Smolich, Iurii

The following article is from The Great Soviet Encyclopedia (1979). It might be outdated or ideologically biased.

Smolich, Iurii Korneevich


Born June 25 (July 8), 1900, in the city Uman’. Soviet Ukrainian writer. Hero of Socialist Labor (1970). Member of the CPSU since 1951.

Smolich studied at the Kiev Commercial Institute in 1918. He published his first works in 1917. His novel The Last Edgewood (1926), his collection Beautiful Catastrophes (1935), and his lampoon Forty-eight Hours (1933) sharply criticize capitalism. These works are among the first examples of the adventure and science-fiction genre in Soviet Ukrainian literature. In his satirical books One and One-half Men (1927), A False Melpomene (1928), and On the Other Side of the Heart (1930), Smolich denounced Ukrainian bourgeois nationalists and their foreign protectors. Before the war he also published an autobiographical trilogy, comprising Our Secrets (1936), Childhood (1937), and Eighteen-year-olds (1938).

Smolich wrote of the Soviet people’s struggle against the fascist German invaders in the novels They Didn’t Get Through (1946) and We Were Together in Battle (1948) and in several collections of articles and short stories. The labor of the Soviet people during the postwar years is the main theme of his books After the War (1947), The Day Begins Early (1950), and About the Good in People (with M. Ryl’skii, 1965). The novels Dawn Over the Sea (1953), Peace to the Huts, War on the Palaces (1958), and The Broad Dnieper Roars and Groans (1960) present a historical panorama of the Ukrainian people’s struggle to establish Soviet power. Smolich also wrote the memoirs A Tale of Disquiet (books 1-3, 1968-72) and a number of literary and journalistic works. His books have been translated into the languages of the peoples of the USSR and into foreign languages.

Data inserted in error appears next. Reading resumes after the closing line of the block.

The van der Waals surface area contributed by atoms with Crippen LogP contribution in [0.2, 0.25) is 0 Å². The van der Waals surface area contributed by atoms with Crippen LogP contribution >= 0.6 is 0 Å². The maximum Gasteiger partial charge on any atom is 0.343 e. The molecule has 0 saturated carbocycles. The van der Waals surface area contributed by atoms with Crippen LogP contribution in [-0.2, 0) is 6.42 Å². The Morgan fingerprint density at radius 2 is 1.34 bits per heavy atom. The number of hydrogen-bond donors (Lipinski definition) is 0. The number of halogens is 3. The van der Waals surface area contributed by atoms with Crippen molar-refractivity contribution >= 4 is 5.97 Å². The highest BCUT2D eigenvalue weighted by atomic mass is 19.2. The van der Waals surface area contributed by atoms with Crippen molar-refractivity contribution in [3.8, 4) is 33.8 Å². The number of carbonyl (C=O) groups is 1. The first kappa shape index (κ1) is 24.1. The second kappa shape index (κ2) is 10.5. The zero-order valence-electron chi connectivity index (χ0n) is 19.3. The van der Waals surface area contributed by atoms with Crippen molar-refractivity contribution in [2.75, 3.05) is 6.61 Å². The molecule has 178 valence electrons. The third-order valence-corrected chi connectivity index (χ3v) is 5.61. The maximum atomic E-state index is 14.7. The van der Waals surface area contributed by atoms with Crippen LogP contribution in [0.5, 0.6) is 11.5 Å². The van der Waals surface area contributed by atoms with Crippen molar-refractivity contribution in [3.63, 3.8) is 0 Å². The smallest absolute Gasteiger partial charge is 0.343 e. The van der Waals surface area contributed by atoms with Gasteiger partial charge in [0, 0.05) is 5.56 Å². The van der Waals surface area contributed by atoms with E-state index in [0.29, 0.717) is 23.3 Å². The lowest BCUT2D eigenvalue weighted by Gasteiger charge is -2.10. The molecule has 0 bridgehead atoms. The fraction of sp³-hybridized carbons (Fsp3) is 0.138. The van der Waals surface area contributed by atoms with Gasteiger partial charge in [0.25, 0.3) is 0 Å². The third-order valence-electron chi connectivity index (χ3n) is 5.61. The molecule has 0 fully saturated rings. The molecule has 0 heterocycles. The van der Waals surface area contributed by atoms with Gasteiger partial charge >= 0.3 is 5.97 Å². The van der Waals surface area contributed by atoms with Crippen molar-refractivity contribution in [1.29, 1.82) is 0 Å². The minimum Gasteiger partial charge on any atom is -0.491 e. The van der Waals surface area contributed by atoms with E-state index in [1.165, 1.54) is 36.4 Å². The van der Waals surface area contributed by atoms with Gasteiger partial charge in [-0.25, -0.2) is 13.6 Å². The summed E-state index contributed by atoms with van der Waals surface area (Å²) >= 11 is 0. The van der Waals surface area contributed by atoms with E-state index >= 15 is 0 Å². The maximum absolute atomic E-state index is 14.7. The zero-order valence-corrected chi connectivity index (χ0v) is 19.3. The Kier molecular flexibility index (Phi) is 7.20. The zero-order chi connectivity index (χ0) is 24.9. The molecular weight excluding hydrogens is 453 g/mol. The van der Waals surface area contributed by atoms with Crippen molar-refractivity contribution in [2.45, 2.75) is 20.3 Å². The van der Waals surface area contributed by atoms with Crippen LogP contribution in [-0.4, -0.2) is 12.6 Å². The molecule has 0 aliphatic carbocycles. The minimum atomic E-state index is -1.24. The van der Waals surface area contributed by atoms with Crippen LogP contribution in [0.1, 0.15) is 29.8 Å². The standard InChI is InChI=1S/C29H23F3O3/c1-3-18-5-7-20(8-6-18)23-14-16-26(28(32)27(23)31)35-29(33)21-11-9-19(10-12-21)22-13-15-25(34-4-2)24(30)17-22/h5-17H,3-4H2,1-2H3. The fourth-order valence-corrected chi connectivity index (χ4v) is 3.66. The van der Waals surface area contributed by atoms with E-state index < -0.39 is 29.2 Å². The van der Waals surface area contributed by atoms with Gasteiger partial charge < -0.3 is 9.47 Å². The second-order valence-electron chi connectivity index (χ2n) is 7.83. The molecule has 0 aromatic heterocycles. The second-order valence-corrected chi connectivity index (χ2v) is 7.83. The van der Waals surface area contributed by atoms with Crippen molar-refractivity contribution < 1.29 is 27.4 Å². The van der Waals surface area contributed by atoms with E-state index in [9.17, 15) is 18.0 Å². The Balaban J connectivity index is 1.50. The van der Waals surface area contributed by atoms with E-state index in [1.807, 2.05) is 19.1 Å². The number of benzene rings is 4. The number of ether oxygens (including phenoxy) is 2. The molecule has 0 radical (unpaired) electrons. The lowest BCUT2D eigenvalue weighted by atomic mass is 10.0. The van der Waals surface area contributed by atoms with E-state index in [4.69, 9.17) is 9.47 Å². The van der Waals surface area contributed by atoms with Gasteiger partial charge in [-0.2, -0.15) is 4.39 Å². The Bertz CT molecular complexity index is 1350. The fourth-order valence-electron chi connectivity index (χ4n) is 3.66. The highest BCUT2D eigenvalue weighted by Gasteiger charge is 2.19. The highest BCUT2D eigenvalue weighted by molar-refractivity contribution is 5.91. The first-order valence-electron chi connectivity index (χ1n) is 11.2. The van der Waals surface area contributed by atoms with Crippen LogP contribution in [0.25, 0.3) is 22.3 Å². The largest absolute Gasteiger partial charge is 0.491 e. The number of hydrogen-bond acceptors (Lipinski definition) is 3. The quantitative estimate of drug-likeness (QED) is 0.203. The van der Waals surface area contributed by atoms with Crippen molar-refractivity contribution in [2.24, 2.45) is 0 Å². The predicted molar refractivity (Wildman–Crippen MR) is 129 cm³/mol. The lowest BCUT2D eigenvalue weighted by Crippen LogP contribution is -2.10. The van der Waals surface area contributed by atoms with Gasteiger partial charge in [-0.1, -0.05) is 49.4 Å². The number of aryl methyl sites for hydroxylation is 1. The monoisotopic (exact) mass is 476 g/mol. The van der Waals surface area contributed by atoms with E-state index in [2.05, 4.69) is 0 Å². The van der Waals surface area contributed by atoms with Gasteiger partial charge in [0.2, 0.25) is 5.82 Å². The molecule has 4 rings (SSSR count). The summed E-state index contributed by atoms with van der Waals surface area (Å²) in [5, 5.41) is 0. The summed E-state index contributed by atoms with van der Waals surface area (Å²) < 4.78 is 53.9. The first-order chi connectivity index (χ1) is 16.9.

At the Twenty-Fourth Congress of the Communist Party of the Ukraine, Smolich was elected a candidate member of the Central Committee. He was a deputy to the eighth and ninth convocations of the Supreme Soviet of the Ukrainian SSR. From 1971 to 1973 he was chairman of the administrative board of the Writers’ Union of the Ukrainian SSR. Smolich has been awarded two Orders of Lenin, three other orders, and various medals.


Zbirka tvoriv, vols. 1-4. Kharkov, 1930.
Tvory, vols. 1-6. [Introductory article by E. Starynkevych.] Kiev, 1958-59.
Tvory, vols. 1-6. [Introductory article by K. Volynskii.] Kiev, 1971-73.
In Russian translation:
Izbrannoe. Kiev, 1951.
Izbrannoe, vols. 1-2. Moscow, 1960.
“Avtobiografiia.” In Sovetskiepisateli: Avtobiografii, vol. 2. Moscow, 1959.
Rasskaz o nepokoe. Moscow, 1971.
Revet i stonet Dnepr shirokii. Moscow, 1975.


Piskunov, V. Iurii Smolich. Moscow, 1961.
Shakhovs’kyi, S. Iurii Smolych: Povist’ pro romanista. Kiev, 1970.
Pyl’nen’kyi, S. Kriz’desiatylittia. Kiev, 1973.

SH. IA. VIADRO [23–1855–]

The Great Soviet Encyclopedia, 3rd Edition (1970-1979). © 2010 The Gale Group, Inc. All rights reserved.